And the rest. Image: Lacroze-Miguens-Prati.
It’s possible that having access to these shelters may, as critics claim, cause some people to remain homeless longer. But, conversely, the increased living standards may allow others peace of mind, giving them an advantage in their search for a more stable living situation. And the assumption such criticisms make is rather chilling: that homelessness ought to be made as miserable as possible for it to be disincentivised.
Lacroze is well aware of these criticisms and confronts them head on. “We recognize that the project doesn’t fix the structural economic issues that cause homelessness,” he admits. “But by offering this option, we’re providing an effective short-term solution that helps improve the quality of life for the homeless and gives them access to new opportunities to improve their situation.”
Now, Lacroze and his group are working on revising the design to be more effective in practice. Their biggest challenge is bringing the cost down, which they hope to do by finding more economic materials. They have managed to bring maintenance costs down for damaged shelter units by using interchangeable parts: if one of the panels is damaged, for instance, it can be swapped out for another panel without affecting the other parts of the shelter.
He hopes to roll out a trial run of the design, where a limited number of the shelters are used in real world conditions in the near future. He expects that this trial would either be in New York, where he is based, or Atlanta, the headquarters of The Mad Housers, the beneficiary of the AIA contest.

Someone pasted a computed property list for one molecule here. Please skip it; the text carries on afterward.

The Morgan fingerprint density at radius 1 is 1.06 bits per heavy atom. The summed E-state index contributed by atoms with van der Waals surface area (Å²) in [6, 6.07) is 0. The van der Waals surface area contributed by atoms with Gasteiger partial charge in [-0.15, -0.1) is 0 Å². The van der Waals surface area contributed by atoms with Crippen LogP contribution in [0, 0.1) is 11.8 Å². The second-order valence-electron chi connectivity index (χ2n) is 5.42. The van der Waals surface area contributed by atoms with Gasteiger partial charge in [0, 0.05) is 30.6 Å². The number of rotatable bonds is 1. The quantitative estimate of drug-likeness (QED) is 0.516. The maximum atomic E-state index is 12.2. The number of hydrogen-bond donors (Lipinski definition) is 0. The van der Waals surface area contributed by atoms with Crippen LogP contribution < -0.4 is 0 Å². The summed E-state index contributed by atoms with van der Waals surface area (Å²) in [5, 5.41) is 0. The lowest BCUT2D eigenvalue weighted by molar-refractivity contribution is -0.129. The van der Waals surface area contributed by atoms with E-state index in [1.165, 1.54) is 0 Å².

After a successful trial, Lacroze hopes to distribute the design, primarily in cities within the United States. He hopes to find backers in the form of both municipal governments as well as corporate sponsors. So far, construction retailer The Home Depot has proved particularly interested in the project, providing both construction supplies as well as surplus shopping carts. He also intends to raise funds via crowdfunding sites such as Kickstarter.
He also hopes to work in conjunction with the two groups that sponsored the project: the AIA and the Mad Housers. The AIA could help publicise the project, he thinks, while the Mad Housers could potentially provide grass-roots support and a base of volunteers.
Though there are no current plans to distribute the project internationally, Lacroze thinks the design has the potential to adapt to the situations of homeless people in other countries as well. And his design has already generated interest from media outlets in his home country, Argentina. There, the project has been featured on televised interviews and an article in the country’s largest newspaper, Clarín.
But surprisingly, Lacroze seems less enthusiastic about rolling out his rolling shelter in his home country. He’s worried about Argentina’s notoriously opportunistic politicians using it to prop up their image.
“Many political parties in Argentina use projects like these to build loyalty, or simply for publicity,” he says. “I’d like to avoid that. It’s not what this project is about.”This article is from the CityMetric archive: some formatting and images may not be present.